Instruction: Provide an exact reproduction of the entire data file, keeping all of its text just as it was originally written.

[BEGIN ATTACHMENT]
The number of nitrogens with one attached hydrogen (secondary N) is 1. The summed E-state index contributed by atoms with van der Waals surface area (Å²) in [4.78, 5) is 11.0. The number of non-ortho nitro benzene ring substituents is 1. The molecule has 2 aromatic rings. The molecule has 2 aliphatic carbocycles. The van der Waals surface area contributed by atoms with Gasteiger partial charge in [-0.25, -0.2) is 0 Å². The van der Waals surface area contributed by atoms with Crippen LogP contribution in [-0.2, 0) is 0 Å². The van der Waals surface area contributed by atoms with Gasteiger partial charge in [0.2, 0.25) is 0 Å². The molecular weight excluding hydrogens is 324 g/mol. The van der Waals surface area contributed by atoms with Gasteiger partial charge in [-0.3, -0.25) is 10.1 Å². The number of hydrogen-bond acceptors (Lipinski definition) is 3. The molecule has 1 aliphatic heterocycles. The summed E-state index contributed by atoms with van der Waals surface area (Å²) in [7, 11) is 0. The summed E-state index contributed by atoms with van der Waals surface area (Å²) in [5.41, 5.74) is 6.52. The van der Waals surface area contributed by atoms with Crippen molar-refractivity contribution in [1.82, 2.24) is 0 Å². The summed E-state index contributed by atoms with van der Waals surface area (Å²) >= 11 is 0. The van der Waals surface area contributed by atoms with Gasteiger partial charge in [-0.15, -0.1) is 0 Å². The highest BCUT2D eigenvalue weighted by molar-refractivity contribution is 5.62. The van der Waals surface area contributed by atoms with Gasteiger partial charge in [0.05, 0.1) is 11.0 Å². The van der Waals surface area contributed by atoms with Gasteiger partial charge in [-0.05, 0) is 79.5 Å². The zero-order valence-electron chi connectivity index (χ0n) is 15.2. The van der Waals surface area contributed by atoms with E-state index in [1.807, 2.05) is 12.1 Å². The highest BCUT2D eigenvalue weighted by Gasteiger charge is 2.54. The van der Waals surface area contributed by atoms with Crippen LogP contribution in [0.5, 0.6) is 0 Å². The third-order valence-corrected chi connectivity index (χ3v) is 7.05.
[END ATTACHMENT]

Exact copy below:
The number of nitrogens with one attached hydrogen (secondary N) is 1. The summed E-state index contributed by atoms with van der Waals surface area (Å²) in [4.78, 5) is 11.0. The number of non-ortho nitro benzene ring substituents is 1. The molecule has 2 aromatic rings. The molecule has 2 aliphatic carbocycles. The van der Waals surface area contributed by atoms with Gasteiger partial charge in [-0.25, -0.2) is 0 Å². The van der Waals surface area contributed by atoms with Crippen LogP contribution in [-0.2, 0) is 0 Å². The van der Waals surface area contributed by atoms with Gasteiger partial charge in [0.2, 0.25) is 0 Å². The molecular weight excluding hydrogens is 324 g/mol. The van der Waals surface area contributed by atoms with Gasteiger partial charge in [-0.3, -0.25) is 10.1 Å². The number of hydrogen-bond acceptors (Lipinski definition) is 3. The molecule has 1 aliphatic heterocycles. The summed E-state index contributed by atoms with van der Waals surface area (Å²) in [7, 11) is 0. The summed E-state index contributed by atoms with van der Waals surface area (Å²) in [5.41, 5.74) is 6.52. The van der Waals surface area contributed by atoms with Crippen molar-refractivity contribution in [1.82, 2.24) is 0 Å². The summed E-state index contributed by atoms with van der Waals surface area (Å²) >= 11 is 0. The van der Waals surface area contributed by atoms with Gasteiger partial charge in [-0.15, -0.1) is 0 Å². The highest BCUT2D eigenvalue weighted by molar-refractivity contribution is 5.62. The van der Waals surface area contributed by atoms with Gasteiger partial charge in [0.05, 0.1) is 11.0 Å². The van der Waals surface area contributed by atoms with Gasteiger partial charge in [-0.05, 0) is 79.5 Å². The zero-order valence-electron chi connectivity index (χ0n) is 15.2. The van der Waals surface area contributed by atoms with E-state index in [1.807, 2.05) is 12.1 Å². The highest BCUT2D eigenvalue weighted by Gasteiger charge is 2.54. The van der Waals surface area contributed by atoms with Crippen LogP contribution in [0.5, 0.6) is 0 Å². The third-order valence-corrected chi connectivity index (χ3v) is 7.05.